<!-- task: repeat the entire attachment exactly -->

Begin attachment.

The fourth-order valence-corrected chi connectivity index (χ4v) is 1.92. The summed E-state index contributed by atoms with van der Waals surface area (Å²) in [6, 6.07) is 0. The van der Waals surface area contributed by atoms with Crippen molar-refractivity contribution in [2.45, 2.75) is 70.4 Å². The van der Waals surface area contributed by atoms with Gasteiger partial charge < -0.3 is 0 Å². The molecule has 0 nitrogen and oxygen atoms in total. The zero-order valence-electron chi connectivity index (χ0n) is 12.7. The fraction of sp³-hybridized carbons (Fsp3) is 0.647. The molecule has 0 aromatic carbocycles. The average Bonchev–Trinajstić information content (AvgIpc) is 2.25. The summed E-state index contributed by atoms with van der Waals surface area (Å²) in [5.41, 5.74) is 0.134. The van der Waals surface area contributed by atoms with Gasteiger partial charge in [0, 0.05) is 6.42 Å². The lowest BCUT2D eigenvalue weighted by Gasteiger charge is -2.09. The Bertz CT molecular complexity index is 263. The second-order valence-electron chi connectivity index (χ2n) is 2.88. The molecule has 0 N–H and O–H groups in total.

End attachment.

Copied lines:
The fourth-order valence-corrected chi connectivity index (χ4v) is 1.92. The summed E-state index contributed by atoms with van der Waals surface area (Å²) in [6, 6.07) is 0. The van der Waals surface area contributed by atoms with Crippen molar-refractivity contribution in [2.45, 2.75) is 70.4 Å². The van der Waals surface area contributed by atoms with Gasteiger partial charge < -0.3 is 0 Å². The molecule has 0 nitrogen and oxygen atoms in total. The zero-order valence-electron chi connectivity index (χ0n) is 12.7. The fraction of sp³-hybridized carbons (Fsp3) is 0.647. The molecule has 0 aromatic carbocycles. The average Bonchev–Trinajstić information content (AvgIpc) is 2.25. The summed E-state index contributed by atoms with van der Waals surface area (Å²) in [5.41, 5.74) is 0.134. The van der Waals surface area contributed by atoms with Gasteiger partial charge in [0, 0.05) is 6.42 Å². The lowest BCUT2D eigenvalue weighted by Gasteiger charge is -2.09. The Bertz CT molecular complexity index is 263. The second-order valence-electron chi connectivity index (χ2n) is 2.88. The molecule has 0 N–H and O–H groups in total.